RF: The justification for reducing the frequency of reporting has been to give management the space to run a company without having to fixate on quarterly performance. Management does not like how strongly the market can react to bad quarterly news, and I get that. But less frequent financial reporting will not solve the problem—it will just create even greater volatility when six-month or full-year reports come out. It also creates greater pressure for favored investors to gain access to corporate leaders, which would contribute to greater informational asymmetries in the marketplace. A better solution for quarterly volatility may be to discourage companies from issuing quarterly guidance. This is an idea that I think is worth exploring.
SA: At NCPERS earlier this year, you mentioned your general support for Regulation Best Interest, which would heighten the suitability standard under which brokers currently operate, but said it remains to be seen how close the final rule will be to a fiduciary standard—or, we might add, one that actually requires brokers to act in the “best interests” of their clients. How do you think the currently proposed rule could be modified to make it more robust?
RF: My view about Reg BI is that it should be judged by whether it actually reduces bad conduct. If, in the end, it merely requires brokers to disclose that they are doing bad things to customers, but they can disclose it in a way that doesn’t cause those customers to push back or walk away, then the disclosure isn’t good enough. So, for me, the key is not whether we label the new standard of conduct “fiduciary” or “best interest,” but whether the rule has enough teeth to actually make brokers stop selling products that pad their pockets when superior products are available to the customer at less cost. This means that the part of the proposed rule that requires brokers to “mitigate” financial conflicts of interest will be of critical importance.
SA: You are on the record against allowing companies with permanent dual-class shares and mandatory arbitration clauses to issue publicly traded stock. How important are these threats to corporate accountability to company shareholders and what other threats would you identify as important?
RF: One of my biggest concerns is the extent to which the for-profit exchanges have allowed their listing standards to deteriorate, particularly with respect to corporate governance. Things like dual-class shares (or non-voting shares) tip the balance of power too far from the shareholders to management, which I believe will ultimately damage the markets. The Council of Institutional Investors has sponsored some strong research showing that founder control may enhance value in the first few years after a company goes public, but founder control begins to detract from value in future years. I believe the exchanges should be doing more to address this concern and should strongly consider sunsetting dual-class shares if they are allowed at all. As far as other threats to shareholders, I am currently concerned with the Commission’s focus on proxy advisors. The business community does not like the influence wielded by proxy advisors, so they have called for increased regulation of those firms. They couch their arguments in terms of investor protection, but I have yet to hear from investors who want to “fix” proxy advisors by giving corporations a greater say in the recommendations they produce.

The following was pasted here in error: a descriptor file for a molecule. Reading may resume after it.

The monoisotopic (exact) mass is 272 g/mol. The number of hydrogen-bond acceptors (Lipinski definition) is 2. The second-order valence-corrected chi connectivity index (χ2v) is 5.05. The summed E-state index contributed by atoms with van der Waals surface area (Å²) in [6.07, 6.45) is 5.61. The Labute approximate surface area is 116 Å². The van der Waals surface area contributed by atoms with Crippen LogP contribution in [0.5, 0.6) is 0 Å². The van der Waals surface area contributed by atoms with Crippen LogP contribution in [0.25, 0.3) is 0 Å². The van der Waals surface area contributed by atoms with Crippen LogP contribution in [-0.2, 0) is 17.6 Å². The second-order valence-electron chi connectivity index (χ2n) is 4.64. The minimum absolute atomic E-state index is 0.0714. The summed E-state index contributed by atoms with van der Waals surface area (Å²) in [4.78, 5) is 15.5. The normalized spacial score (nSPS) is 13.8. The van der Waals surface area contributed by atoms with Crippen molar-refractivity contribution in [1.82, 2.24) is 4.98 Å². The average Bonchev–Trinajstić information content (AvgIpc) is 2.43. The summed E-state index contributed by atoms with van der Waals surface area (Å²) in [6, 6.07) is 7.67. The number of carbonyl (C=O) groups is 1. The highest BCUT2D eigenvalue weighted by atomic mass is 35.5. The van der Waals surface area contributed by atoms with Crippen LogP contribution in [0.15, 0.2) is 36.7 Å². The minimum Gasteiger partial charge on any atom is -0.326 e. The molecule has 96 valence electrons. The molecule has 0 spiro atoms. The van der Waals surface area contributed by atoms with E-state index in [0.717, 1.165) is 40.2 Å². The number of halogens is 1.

SA: As the SEC’s first Investor Advocate, you have had the opportunity to shape the role to some degree. Has your team changed its approach since 2014 as you have worked under two different administrations to fulfill the office’s mission?
RF: The change in administrations has not altered our approach. The biggest challenge has been the fiscal environment in the past two years, which resulted in a hiring freeze that hindered our ability to build out the office as quickly as I would have preferred. In particular, we are working to build up our research capacities. Although rulemakings at the Commission are required to go out for “public comment,” it is not usually the public we are hearing from, so I want to utilize tools like surveys and focus groups to get a much better sense of how Main Street investors behave and how changes to the rules will impact them.
1The Securities and Exchange Commission disclaims responsibility for any private publication or statement of any SEC employee or Commissioner. Mr. Fleming’s answers reflect his views and do not necessarily reflect those of the Commission, the Commissioners or other members of the staff.